Bausch & Lombs ReNu with MoistureLoc contact lens solution is off the worldwide market, but investigators continue to look into the increased number of reported fungal infections among contact lens wearers.

As of May 18, 2006, there were 130 confirmed cases of Fusarium keratitis infection in the United States, the Centers for Disease Control and Prevention said in its May 26 Morbidity and Mortality Weekly Report. Of these cases, 125 patients reported wearing contact lenses, and 118 were able to identify which contact lens solution(s) they had used the month before onset of infection.

Seventy-five patients (64%) reported using only Bausch & Lombs ReNu with MoistureLoc.
Fourteen patients (12%) reported using MoistureLoc and another product.
Eight patients (7%) reported using an unspecified Bausch & Lomb solution.
Twenty-one patients (18%) reported using products other than MoistureLoc.

B&L voluntarily withdrew MoistureLoc from the U.S. market in April and last month announced that it would discontinue worldwide distribution.

Improper contact lens care very likely plays a role in the recent outbreak of Fusarium keratitis infections.

Also, the FDA and CDC began a joint investigation of B&Ls manufacturing and distribution facility in Greenville, S.C., on March 22. B&L conducted its own internal investigation in collaboration with these agencies.

In a report issued on May 15, FDA investigators listed 18 observations that it says deviate from good manufacturing practices. Among them:

B&L failed to notify the FDA of 35 serious injury reports of Fusarium keratitis relating to ReNu with MoistureLoc from Singapores Minister of Health in February 2006 and B&Ls subsequent removal of the product from Singapore and Hong Kong that same month.

The Greenville plant did not follow procedures to prevent contamination of equipment or the product by certain substances.

The plant did not define and document appropriate procedures for controlling environmental conditions.

Even so, the FDA points out that these observations are preliminary, and they do not appear to have contributed to the rise in Fusarium cases. There was no evidence found of product contamination at the Greenville facilities.

B&L denies that it failed to promptly report the unusual spike in Fusarium cases among contact lens wearers in Singapore to the FDA. Specifically, B&L says it discussed those initial case reports with the FDAs Office of Compliance in the Center for Devices and Radiological Health, continued to provide updates as more details became available, provided a full briefing of its investigation to the FDA on April 5 and filed a Medical Device Report on April 7.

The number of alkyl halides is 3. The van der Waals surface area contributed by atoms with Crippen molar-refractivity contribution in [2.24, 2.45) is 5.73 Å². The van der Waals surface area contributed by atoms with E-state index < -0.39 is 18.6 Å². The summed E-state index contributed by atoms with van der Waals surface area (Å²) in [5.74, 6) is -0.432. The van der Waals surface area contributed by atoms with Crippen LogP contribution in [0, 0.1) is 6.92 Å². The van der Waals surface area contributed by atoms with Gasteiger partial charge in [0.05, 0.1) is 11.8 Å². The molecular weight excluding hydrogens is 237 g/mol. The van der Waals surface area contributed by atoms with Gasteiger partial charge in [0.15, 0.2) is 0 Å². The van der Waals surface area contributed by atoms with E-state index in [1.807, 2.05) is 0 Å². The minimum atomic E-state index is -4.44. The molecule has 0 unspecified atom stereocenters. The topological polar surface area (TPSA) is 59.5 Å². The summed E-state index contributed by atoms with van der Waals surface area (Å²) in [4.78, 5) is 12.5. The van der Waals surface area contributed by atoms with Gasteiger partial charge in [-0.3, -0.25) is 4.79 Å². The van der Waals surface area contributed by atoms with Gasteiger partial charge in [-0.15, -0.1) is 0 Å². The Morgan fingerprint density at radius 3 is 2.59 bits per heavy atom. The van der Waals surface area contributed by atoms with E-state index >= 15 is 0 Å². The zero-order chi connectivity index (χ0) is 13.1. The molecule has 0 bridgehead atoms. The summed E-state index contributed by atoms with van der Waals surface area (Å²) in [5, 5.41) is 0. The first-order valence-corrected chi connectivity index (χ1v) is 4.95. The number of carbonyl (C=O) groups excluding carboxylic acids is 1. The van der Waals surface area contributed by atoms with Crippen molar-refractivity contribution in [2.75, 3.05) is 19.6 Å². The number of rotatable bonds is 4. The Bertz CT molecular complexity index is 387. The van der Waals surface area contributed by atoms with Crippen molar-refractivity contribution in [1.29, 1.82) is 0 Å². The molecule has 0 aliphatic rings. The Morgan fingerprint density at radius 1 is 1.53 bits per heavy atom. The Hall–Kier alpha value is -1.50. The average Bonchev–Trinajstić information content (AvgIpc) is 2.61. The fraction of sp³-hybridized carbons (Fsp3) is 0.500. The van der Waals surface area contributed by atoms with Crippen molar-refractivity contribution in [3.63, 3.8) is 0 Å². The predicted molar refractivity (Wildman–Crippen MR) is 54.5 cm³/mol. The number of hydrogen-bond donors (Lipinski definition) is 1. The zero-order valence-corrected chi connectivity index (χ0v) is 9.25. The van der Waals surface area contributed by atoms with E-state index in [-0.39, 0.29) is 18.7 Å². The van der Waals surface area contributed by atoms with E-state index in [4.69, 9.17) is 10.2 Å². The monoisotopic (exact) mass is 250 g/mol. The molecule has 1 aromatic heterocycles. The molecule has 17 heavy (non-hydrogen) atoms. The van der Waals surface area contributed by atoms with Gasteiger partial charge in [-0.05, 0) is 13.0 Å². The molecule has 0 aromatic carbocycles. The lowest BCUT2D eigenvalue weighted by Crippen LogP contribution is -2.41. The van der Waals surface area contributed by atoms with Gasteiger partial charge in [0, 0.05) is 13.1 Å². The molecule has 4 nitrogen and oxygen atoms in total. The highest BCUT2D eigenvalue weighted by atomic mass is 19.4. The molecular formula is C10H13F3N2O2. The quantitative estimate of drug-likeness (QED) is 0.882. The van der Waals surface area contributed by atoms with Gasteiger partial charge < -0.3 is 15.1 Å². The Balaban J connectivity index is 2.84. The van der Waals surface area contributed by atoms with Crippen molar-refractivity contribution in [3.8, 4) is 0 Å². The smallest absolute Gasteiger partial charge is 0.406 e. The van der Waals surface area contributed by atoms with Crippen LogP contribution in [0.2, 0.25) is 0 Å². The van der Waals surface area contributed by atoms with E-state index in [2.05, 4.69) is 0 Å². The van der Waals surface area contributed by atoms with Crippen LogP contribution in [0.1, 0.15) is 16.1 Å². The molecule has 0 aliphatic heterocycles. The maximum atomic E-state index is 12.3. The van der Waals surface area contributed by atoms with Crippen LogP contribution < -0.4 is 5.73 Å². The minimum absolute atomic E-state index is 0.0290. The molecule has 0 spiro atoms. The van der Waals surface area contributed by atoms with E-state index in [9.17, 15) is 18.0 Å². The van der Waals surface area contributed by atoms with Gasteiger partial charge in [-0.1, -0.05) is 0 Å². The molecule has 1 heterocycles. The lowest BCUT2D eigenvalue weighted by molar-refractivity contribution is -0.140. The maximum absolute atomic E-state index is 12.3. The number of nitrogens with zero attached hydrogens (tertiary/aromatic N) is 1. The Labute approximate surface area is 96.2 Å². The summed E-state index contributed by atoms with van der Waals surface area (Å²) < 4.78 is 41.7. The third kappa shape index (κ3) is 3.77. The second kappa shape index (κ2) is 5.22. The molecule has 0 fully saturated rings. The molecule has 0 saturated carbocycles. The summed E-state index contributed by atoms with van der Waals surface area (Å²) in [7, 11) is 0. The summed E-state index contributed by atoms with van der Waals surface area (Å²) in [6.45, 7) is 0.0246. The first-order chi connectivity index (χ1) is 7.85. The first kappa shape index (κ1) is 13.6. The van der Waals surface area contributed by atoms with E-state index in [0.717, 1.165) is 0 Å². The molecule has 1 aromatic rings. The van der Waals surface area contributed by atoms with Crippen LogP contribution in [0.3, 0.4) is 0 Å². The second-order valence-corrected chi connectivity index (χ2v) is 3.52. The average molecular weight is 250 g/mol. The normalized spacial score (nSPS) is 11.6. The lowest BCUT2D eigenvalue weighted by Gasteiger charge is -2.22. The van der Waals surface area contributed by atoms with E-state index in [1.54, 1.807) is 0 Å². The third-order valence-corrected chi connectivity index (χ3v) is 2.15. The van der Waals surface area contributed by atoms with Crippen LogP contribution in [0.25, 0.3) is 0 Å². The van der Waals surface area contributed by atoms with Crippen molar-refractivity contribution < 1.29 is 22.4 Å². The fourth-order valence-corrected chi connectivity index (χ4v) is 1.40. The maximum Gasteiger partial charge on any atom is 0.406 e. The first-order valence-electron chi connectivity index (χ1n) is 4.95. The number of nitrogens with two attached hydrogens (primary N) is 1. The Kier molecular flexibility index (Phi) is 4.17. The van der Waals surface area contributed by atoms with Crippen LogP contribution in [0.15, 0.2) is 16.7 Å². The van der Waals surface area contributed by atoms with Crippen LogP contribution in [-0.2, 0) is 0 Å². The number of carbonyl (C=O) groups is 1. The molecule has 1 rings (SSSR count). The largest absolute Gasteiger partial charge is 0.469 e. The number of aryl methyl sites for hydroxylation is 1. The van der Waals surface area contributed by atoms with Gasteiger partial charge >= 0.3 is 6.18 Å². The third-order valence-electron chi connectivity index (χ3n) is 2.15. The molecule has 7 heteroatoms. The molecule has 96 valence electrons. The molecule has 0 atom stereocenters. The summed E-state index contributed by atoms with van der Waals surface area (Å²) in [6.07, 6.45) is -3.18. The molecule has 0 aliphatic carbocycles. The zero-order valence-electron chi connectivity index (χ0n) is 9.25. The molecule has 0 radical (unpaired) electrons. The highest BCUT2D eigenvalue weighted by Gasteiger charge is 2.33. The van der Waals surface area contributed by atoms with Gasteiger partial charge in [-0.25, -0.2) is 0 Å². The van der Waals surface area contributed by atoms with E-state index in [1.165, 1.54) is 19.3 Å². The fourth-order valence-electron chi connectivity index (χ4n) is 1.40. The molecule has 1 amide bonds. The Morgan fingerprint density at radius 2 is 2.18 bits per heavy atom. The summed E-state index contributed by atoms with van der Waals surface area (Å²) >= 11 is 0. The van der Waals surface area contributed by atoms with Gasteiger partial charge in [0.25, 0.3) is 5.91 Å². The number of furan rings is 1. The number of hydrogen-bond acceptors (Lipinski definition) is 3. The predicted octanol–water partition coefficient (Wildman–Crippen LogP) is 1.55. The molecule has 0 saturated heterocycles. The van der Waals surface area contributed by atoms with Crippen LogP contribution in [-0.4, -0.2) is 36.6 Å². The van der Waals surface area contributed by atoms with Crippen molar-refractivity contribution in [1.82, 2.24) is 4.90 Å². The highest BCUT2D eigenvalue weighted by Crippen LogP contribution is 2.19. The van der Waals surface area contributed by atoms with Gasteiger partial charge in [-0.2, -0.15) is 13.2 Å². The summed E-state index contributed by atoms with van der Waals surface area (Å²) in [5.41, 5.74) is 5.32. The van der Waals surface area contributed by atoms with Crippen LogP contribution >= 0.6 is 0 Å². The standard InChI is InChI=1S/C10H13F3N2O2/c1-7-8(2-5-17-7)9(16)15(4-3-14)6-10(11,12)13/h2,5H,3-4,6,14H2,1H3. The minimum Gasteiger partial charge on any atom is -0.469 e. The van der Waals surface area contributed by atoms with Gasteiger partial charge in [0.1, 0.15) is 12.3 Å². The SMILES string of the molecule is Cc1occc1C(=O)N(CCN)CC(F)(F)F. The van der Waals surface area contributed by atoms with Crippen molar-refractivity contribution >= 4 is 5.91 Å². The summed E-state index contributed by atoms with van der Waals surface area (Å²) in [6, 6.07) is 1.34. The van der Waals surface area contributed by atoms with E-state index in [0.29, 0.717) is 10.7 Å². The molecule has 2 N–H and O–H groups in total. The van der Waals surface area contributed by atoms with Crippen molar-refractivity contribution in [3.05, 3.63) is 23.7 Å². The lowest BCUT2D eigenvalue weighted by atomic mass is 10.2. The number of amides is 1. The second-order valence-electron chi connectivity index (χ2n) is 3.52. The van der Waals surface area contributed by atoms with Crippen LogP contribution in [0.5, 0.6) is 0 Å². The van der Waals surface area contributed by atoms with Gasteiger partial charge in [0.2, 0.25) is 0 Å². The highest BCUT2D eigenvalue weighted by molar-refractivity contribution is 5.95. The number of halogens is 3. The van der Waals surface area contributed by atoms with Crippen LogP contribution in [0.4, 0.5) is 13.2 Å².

Given the scientific and epidemiological data, B&L concludes that the formulation of MoistureLoc itself may increase the risk of developing Fusarium, hence the decision to discontinue the product.

Another possible scenario: Improper contact lens care, including failure to clean and replace lenses regularly, use the solution properly and replace the cases regularly. Call it the perfect storm, says optometrist Jack Schaeffer, incoming chairman of the AOAs Contact Lens and Cornea Section.

Meanwhile, the FDA and CDC both say that there are no problems with B&Ls ReNu MultiPlus or ReNu Multi-Purpose solutions or with generic brands. The company further says that it is currently working with the FDA to take corrective actions in B&Ls manufacturing plant based on the FDA inspection.

The FDA says it will continue to review cultures and epidemiological data. Meanwhile, at least 19 lawsuits, mostly class-action suits, have been filed against B&L, reports the Rochester Democrat and Chronicle, of Rochester, N.Y.

One possible bright spot: With all the publicity, patients are being made aware of the importance of proper care, Dr. Schaeffer says.

The AOA has a section about Fusarium, including a review of the infection and patient handouts, on its Web site at

Vol. No: 143:06Issue: 6/15/2006